By Aaron Rourke (Melbourne, Australia)
With the Oscar nominations announced, I would like to give my own opinions on the films nominated for Best Film. As it should be, there will be varying feelings and viewpoints on the eight nominees reviewed below, as each movie will affect everyone differently, so please see this as merely my personal reaction to the listed features, rather than an attempt to override other people’s views on these films. That is part of what makes cinema so wonderful, as we don’t know how a certain film will affect, move or excite us. This year saw a large number of exclusions and snubs, some of which are quite baffling. Movies which I felt deserved recognition (or more substantial nominations) were Shoplifters, Leave No Trace, Eighth Grade, The Old Man & the Gun, If Beale Street Could Talk, Disobedience, You Were Never Really Here, A Private War, Annihilation, Won’t You Be My Neighbour?, Lean On Pete, Custody, The Guilty, First Reformed, Mission Impossible: Fallout, Thoroughbreds, Widows, Sorry to Bother You, The Sisters Brothers, Suspiria, and Beautiful Boy.
Black Panther ★★★★☆
Though I’m not a fan of the forever self-inflating superhero genre, Black Panther was one of the few entries that stood out from the crowd, due to its unique cultural perspective, and a gallery of well-written characters that were then filled by a perfectly chosen cast. Co-writer/director Ryan Coogler, who was able to put his own individual stamp on the long-running Rocky franchise with the terrific Creed, is amazingly able to do the same thing for the most part with a large-scale Disney/Marvel production, no small feat when these films follow a strict, formulaic template. That intrusive template does rear its head here, most notably during the anti-climactic, disappointingly routine finale. On the whole however, this is one of the best Marvel movies, with Captain America: The Winter Soldier still the pick of the crime-fighting bunch. Despite all the skill and intelligence on display, I don’t feel it quite deserves a nomination for Best Film.
Definitely one of the best films of the year, and deserving of all the praise heaped upon it, this sees director Spike Lee delivering the kind of powerful, highly-charged film-making we saw in his earlier days, particularly the unforgettable Do the Right Thing. While the film is wonderfully stylised and technically brilliant as expected, what comes as a surprise is the amount of laugh-out-loud moments that permeate throughout the feature, and Lee superbly balances that mix of humour and horror. John David Washington (son of Denzel) is outstanding as rookie cop Ron Stallworth, who is bizarrely able to infiltrate the Ku Klux Klan, and is perfectly matched by Adam Driver, who excels as Stallworth’s bewildered partner. While Driver deserves his nomination, it’s disappointing that Washington wasn’t nominated for Best Actor, as much of the movie’s impact rests on his assured shoulders. I would love to see Spike Lee finally get the recognition he deserves by winning the Oscar for Best Director.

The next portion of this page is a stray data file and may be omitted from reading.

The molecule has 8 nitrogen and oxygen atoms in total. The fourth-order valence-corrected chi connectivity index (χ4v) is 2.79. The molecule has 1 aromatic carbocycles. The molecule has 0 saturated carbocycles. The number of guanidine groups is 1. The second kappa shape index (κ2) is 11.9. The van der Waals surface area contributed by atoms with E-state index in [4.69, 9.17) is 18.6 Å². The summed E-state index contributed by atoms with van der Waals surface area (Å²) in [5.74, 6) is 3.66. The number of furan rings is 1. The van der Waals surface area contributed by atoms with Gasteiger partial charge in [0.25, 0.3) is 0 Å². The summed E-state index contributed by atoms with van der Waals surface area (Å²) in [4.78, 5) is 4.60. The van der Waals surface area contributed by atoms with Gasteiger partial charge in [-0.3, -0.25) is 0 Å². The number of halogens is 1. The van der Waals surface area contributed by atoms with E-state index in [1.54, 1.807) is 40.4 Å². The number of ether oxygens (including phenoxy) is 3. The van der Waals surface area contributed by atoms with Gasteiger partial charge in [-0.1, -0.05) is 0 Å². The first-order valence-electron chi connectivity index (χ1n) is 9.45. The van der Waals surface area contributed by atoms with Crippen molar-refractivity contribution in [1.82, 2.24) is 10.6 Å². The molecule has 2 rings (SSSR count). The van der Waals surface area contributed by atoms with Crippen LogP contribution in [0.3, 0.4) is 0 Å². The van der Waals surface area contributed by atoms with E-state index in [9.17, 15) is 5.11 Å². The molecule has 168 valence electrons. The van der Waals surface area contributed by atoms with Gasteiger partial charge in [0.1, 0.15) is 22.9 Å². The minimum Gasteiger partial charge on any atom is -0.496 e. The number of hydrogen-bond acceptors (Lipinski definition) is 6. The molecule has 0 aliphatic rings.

Bohemian Rhapsody ★★☆☆☆
Like Hugh Jackman’s box-office smash The Greatest Showman, Bohemian Rhapsody struck a chord with audiences, to a staggeringly successful degree. But like the aforementioned film, this distorts or ignores facts about its main character, compromising a biographical drama that deliberately approaches various details in a superficial or ambiguous manner, toning down material to secure mainstream acceptance. With two members of Queen overseeing the production, many elements of the group’s evolvement and at-times fractured relationship is softened or changed, with these members’ flaws conspicuously overlooked, reminding one of the forgettable film adaptation of Jersey Boys. What is really strange is the intermittent use of the band’s music during the early years of their career, with songs beginning but rarely being heard for too long, undercutting what progress they were making in the development of their melodies. A Wayne’s World in-joke, delivered by Mike Myers himself, only underscores how wrongheaded the entire picture is. The arguments we do see quickly become repetitive. Considering what the public do know about Freddie Mercury, it is quite astonishing how his sexual orientation is hidden for half the film, and then when it is revealed (in awkward fashion), the film-makers seemingly attempt to blame his evil Irish agent for leading him down a dark path (in scenes which look like outtakes from William Friedkin’s 1980 film Cruising).